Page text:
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What is the Perfect Body?

  • Amy Bebbington

What is The Perfect ‘Body’???


It appears that Victoria’s Secret thinks they know!!! However, we are very unsure!!!

The Victoria’s Secret The Perfect ‘Body’ campaign has been criticised for their use of an inappropriate slogan. The ad features ten very slim, tall models to promote the prestigious brands new Body bra line. The issue lies with the statement The Perfect ‘Body’, which suggests that Victoria’s Secret are implying that the women should strive to be ultra slim to be possess ‘the perfect body’. The high profile brand has failed to use a variety of shapes and sizes within the campaign and therefore, is advertising an unrealistic perception of femininity.

Why couldn’t the lingerie label use various physiques to promote their new line and show a greater understanding of the ‘perfect body’?

Has the designer brand successfully excluded a huge population by using an offensive advertising campaign or were they simply representing their typical catwalk model presence of Victoria’s Secret Angels?

Or was the statement simply an innocent pun as their new bra collection is named Body and is where the emphasis lies? In other words “The Perfect Bra.” If so, the American lingerie label did not think fully analyse how the slogan would be perceived. 

The British fashion brand, JD Williams’ response to the unattainable image that Victoria’s Secret campaign has portrayed is to recreate the image with a significant difference. The retailer has launched a #PerfectlyImperfect campaign including models who measure at a size 10 to 16. The crucial difference is that a variety of shapes, sizes and ages are explored within the shot promoting a healthy body image. JD Williams are hoping to capture a still, which enhances body confidence and acceptance. The brand have also encouraged women to share their #FavouriteFlaw on all social media platforms to view their figures in a positive light. The retailer is focused on portraying a realistic perception to celebrate beauty in a variety of forms.

Ed Watson, a spokesperson for the retailer, states: “We have a responsibility as a retailer to promote positive body image to our customers and that means being representative of women in the UK.”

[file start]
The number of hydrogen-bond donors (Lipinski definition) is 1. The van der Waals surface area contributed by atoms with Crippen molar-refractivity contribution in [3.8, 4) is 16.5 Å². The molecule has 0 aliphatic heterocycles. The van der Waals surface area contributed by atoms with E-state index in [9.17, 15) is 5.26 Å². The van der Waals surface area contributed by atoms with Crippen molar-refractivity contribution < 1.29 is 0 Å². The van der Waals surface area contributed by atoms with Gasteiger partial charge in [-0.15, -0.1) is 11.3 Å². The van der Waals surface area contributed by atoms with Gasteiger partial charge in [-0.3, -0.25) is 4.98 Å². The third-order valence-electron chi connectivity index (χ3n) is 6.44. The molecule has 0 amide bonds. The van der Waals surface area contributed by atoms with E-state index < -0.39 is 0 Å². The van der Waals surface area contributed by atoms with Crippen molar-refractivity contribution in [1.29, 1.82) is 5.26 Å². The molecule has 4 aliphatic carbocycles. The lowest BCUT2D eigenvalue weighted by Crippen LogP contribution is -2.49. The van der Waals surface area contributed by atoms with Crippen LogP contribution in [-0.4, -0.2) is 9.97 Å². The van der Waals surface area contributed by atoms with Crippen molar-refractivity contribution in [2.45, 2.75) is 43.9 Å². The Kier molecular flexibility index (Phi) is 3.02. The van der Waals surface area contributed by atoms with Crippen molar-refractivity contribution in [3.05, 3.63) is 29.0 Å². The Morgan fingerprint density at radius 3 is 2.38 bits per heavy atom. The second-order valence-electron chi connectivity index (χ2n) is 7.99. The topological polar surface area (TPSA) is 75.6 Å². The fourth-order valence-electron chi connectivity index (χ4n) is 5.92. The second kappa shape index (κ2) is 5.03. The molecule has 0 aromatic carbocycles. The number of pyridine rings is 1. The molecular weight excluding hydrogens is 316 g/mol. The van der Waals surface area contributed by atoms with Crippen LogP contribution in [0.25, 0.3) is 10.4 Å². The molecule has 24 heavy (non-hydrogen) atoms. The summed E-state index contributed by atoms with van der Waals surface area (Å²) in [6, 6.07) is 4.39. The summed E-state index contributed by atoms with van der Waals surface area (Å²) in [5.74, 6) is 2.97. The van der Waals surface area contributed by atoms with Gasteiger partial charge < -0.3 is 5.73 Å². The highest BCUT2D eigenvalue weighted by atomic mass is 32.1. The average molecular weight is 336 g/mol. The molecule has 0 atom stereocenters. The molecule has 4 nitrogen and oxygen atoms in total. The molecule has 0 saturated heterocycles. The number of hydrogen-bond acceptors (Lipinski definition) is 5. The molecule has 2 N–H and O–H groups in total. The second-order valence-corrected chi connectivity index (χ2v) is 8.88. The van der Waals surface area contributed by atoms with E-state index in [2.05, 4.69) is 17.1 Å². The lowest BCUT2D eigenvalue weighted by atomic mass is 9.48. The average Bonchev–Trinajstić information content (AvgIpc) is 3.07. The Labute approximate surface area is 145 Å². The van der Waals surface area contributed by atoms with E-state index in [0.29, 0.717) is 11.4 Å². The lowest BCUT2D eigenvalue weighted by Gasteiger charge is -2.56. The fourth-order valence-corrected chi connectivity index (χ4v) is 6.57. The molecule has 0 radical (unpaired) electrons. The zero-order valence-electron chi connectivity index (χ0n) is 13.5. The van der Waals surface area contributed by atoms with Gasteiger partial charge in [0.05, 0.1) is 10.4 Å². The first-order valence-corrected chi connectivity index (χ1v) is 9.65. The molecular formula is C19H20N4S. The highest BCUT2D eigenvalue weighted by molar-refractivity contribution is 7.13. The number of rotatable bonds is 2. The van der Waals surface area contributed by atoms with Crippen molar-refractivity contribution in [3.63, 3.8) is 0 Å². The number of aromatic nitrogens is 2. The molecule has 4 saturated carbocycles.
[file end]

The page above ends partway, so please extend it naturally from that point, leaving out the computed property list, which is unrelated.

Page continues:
British students, Frances Black, Gabriella Kountourides and Laura Ferris have organised a petition against the Victoria’s Secret campaign in the hope that the lingerie label will apologise for their recent marketing ploy. The trio are worried that the message sends an unhealthy, judgemental and damaging message to women. Their goal is for the underwear brand to change their wording to avoid offending and promoting unrealistic standards. The petition has reached over 20,000 supporters, which will continue to rise until Victoria’s Secret changes their harmful choice of words.

The students state: “Victoria’s Secret’s new advertisements play on women’s insecurities, and send out a damaging message by positioning the words ‘The Perfect Body across models who have exactly the same, very slim body type.”

“The marketing campaign is harmful. It fails to celebrate the amazing diversity of women’s bodies by choosing to call only one body type ‘perfect.’”

“Victoria’s Secret is hugely popular among women, and they have a crucial responsibility to not use harmful and unhealthy ideas to market their products. We would like Victoria’s Secret to take responsibility for their irresponsibility.”

“We’re asking them to change the advertisements and pledge not to use such marketing in the future.”

What do you think of Victoria’s Secret’s choice of wording ‘The Perfect Body’ that is stamped across a row of slender, tall models?

Do you think that JD Williams were right to respond in such a way or was Victoria’s Secret marketing ploy an innocent pun that has spiralled out of control?


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Posted by Amy Bebbington

I express my love of fashion through writing, blogging and styling. My creative personality ensures that I produce unique and original work. I am a keen knitter and enthusiatic dancer.